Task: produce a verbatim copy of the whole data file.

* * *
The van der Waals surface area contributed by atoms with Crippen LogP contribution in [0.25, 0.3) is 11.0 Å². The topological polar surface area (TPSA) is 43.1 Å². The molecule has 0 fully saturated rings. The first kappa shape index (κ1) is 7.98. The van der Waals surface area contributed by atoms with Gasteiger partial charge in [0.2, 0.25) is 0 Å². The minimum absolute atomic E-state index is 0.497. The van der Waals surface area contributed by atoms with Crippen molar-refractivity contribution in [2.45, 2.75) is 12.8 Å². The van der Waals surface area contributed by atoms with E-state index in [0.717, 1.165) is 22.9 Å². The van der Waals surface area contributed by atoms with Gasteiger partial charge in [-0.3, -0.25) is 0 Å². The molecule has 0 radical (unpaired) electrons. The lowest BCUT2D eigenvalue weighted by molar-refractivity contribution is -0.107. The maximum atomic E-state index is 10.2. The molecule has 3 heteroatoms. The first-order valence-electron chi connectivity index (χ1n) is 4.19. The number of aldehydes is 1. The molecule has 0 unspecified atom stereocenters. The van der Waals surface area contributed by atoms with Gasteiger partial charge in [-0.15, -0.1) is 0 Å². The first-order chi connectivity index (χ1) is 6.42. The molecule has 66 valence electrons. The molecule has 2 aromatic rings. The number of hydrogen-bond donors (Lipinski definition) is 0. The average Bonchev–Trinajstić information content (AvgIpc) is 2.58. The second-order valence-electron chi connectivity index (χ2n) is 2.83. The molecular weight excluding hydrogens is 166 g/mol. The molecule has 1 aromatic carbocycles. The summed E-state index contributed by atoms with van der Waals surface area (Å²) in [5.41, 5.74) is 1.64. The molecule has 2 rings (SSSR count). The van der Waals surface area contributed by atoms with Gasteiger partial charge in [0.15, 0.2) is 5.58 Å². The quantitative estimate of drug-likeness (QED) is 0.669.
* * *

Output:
The van der Waals surface area contributed by atoms with Crippen LogP contribution in [0.25, 0.3) is 11.0 Å². The topological polar surface area (TPSA) is 43.1 Å². The molecule has 0 fully saturated rings. The first kappa shape index (κ1) is 7.98. The van der Waals surface area contributed by atoms with Gasteiger partial charge in [0.2, 0.25) is 0 Å². The minimum absolute atomic E-state index is 0.497. The van der Waals surface area contributed by atoms with Crippen molar-refractivity contribution in [2.45, 2.75) is 12.8 Å². The van der Waals surface area contributed by atoms with E-state index in [0.717, 1.165) is 22.9 Å². The van der Waals surface area contributed by atoms with Gasteiger partial charge in [-0.3, -0.25) is 0 Å². The molecule has 0 radical (unpaired) electrons. The lowest BCUT2D eigenvalue weighted by molar-refractivity contribution is -0.107. The maximum atomic E-state index is 10.2. The molecule has 3 heteroatoms. The first-order valence-electron chi connectivity index (χ1n) is 4.19. The number of aldehydes is 1. The molecule has 0 unspecified atom stereocenters. The van der Waals surface area contributed by atoms with Gasteiger partial charge in [-0.15, -0.1) is 0 Å². The first-order chi connectivity index (χ1) is 6.42. The molecule has 66 valence electrons. The molecule has 2 aromatic rings. The number of hydrogen-bond donors (Lipinski definition) is 0. The average Bonchev–Trinajstić information content (AvgIpc) is 2.58. The second-order valence-electron chi connectivity index (χ2n) is 2.83. The molecular weight excluding hydrogens is 166 g/mol. The molecule has 1 aromatic carbocycles. The summed E-state index contributed by atoms with van der Waals surface area (Å²) in [5.41, 5.74) is 1.64. The molecule has 2 rings (SSSR count). The van der Waals surface area contributed by atoms with Gasteiger partial charge in [0.15, 0.2) is 5.58 Å². The quantitative estimate of drug-likeness (QED) is 0.669.